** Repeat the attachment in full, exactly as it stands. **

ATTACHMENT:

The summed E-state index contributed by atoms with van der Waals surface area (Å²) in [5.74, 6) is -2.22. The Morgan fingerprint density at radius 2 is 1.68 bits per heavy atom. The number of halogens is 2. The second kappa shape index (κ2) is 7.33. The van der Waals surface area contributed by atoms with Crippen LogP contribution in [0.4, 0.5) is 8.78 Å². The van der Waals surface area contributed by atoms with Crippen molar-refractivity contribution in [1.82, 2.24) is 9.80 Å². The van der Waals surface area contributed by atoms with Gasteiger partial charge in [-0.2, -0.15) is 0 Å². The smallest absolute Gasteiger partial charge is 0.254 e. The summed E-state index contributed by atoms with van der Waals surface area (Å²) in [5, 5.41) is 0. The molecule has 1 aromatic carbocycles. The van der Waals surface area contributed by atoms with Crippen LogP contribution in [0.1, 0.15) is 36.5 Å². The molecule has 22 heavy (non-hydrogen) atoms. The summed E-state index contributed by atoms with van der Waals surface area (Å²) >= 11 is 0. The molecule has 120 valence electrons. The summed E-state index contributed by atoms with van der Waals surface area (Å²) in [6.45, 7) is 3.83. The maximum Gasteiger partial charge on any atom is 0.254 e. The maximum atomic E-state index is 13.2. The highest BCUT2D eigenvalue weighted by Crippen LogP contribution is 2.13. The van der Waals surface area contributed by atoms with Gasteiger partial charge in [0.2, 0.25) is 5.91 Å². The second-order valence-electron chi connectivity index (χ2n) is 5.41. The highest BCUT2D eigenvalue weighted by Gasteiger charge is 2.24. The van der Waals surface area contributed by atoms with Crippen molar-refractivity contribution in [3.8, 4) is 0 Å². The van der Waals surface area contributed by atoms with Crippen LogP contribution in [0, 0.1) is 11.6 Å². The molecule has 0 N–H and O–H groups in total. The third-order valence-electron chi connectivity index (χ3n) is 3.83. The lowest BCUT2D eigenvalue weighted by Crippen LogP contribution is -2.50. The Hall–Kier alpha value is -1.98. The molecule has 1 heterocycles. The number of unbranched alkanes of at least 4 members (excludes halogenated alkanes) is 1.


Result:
The summed E-state index contributed by atoms with van der Waals surface area (Å²) in [5.74, 6) is -2.22. The Morgan fingerprint density at radius 2 is 1.68 bits per heavy atom. The number of halogens is 2. The second kappa shape index (κ2) is 7.33. The van der Waals surface area contributed by atoms with Crippen LogP contribution in [0.4, 0.5) is 8.78 Å². The van der Waals surface area contributed by atoms with Crippen molar-refractivity contribution in [1.82, 2.24) is 9.80 Å². The van der Waals surface area contributed by atoms with Gasteiger partial charge in [-0.2, -0.15) is 0 Å². The smallest absolute Gasteiger partial charge is 0.254 e. The summed E-state index contributed by atoms with van der Waals surface area (Å²) in [5, 5.41) is 0. The molecule has 1 aromatic carbocycles. The van der Waals surface area contributed by atoms with Crippen LogP contribution in [0.1, 0.15) is 36.5 Å². The molecule has 22 heavy (non-hydrogen) atoms. The summed E-state index contributed by atoms with van der Waals surface area (Å²) >= 11 is 0. The molecule has 120 valence electrons. The summed E-state index contributed by atoms with van der Waals surface area (Å²) in [6.45, 7) is 3.83. The maximum Gasteiger partial charge on any atom is 0.254 e. The maximum atomic E-state index is 13.2. The highest BCUT2D eigenvalue weighted by Crippen LogP contribution is 2.13. The van der Waals surface area contributed by atoms with Gasteiger partial charge in [0.2, 0.25) is 5.91 Å². The second-order valence-electron chi connectivity index (χ2n) is 5.41. The highest BCUT2D eigenvalue weighted by Gasteiger charge is 2.24. The van der Waals surface area contributed by atoms with Crippen molar-refractivity contribution in [3.8, 4) is 0 Å². The van der Waals surface area contributed by atoms with Crippen LogP contribution in [0, 0.1) is 11.6 Å². The molecule has 0 N–H and O–H groups in total. The third-order valence-electron chi connectivity index (χ3n) is 3.83. The lowest BCUT2D eigenvalue weighted by Crippen LogP contribution is -2.50. The Hall–Kier alpha value is -1.98. The molecule has 1 heterocycles. The number of unbranched alkanes of at least 4 members (excludes halogenated alkanes) is 1.